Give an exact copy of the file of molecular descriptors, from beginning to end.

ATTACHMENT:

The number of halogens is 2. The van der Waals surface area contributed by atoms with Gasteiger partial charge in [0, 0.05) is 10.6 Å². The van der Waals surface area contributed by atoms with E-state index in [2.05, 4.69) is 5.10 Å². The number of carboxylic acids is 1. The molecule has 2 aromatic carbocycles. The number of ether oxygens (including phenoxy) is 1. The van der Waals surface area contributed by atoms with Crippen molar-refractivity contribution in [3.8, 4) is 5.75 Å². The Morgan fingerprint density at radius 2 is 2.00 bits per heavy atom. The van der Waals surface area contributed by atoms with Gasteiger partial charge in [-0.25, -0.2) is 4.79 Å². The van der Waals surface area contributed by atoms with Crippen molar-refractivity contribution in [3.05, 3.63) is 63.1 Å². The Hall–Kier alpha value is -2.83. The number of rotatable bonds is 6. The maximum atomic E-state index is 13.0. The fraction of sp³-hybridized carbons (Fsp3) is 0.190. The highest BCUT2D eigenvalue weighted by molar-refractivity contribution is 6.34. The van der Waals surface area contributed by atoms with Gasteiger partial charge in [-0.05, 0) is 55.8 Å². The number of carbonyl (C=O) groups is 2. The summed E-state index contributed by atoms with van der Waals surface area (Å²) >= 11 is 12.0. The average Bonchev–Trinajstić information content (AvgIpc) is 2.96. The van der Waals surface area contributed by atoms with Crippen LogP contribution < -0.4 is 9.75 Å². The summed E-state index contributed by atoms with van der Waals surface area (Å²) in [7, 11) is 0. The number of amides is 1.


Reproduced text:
The number of halogens is 2. The van der Waals surface area contributed by atoms with Gasteiger partial charge in [0, 0.05) is 10.6 Å². The van der Waals surface area contributed by atoms with E-state index in [2.05, 4.69) is 5.10 Å². The number of carboxylic acids is 1. The molecule has 2 aromatic carbocycles. The number of ether oxygens (including phenoxy) is 1. The van der Waals surface area contributed by atoms with Crippen molar-refractivity contribution in [3.8, 4) is 5.75 Å². The Morgan fingerprint density at radius 2 is 2.00 bits per heavy atom. The van der Waals surface area contributed by atoms with Gasteiger partial charge in [-0.25, -0.2) is 4.79 Å². The van der Waals surface area contributed by atoms with Crippen molar-refractivity contribution in [3.05, 3.63) is 63.1 Å². The Hall–Kier alpha value is -2.83. The number of rotatable bonds is 6. The maximum atomic E-state index is 13.0. The fraction of sp³-hybridized carbons (Fsp3) is 0.190. The highest BCUT2D eigenvalue weighted by molar-refractivity contribution is 6.34. The van der Waals surface area contributed by atoms with Gasteiger partial charge in [-0.05, 0) is 55.8 Å². The number of carbonyl (C=O) groups is 2. The summed E-state index contributed by atoms with van der Waals surface area (Å²) >= 11 is 12.0. The average Bonchev–Trinajstić information content (AvgIpc) is 2.96. The van der Waals surface area contributed by atoms with Crippen LogP contribution < -0.4 is 9.75 Å². The summed E-state index contributed by atoms with van der Waals surface area (Å²) in [7, 11) is 0. The number of amides is 1.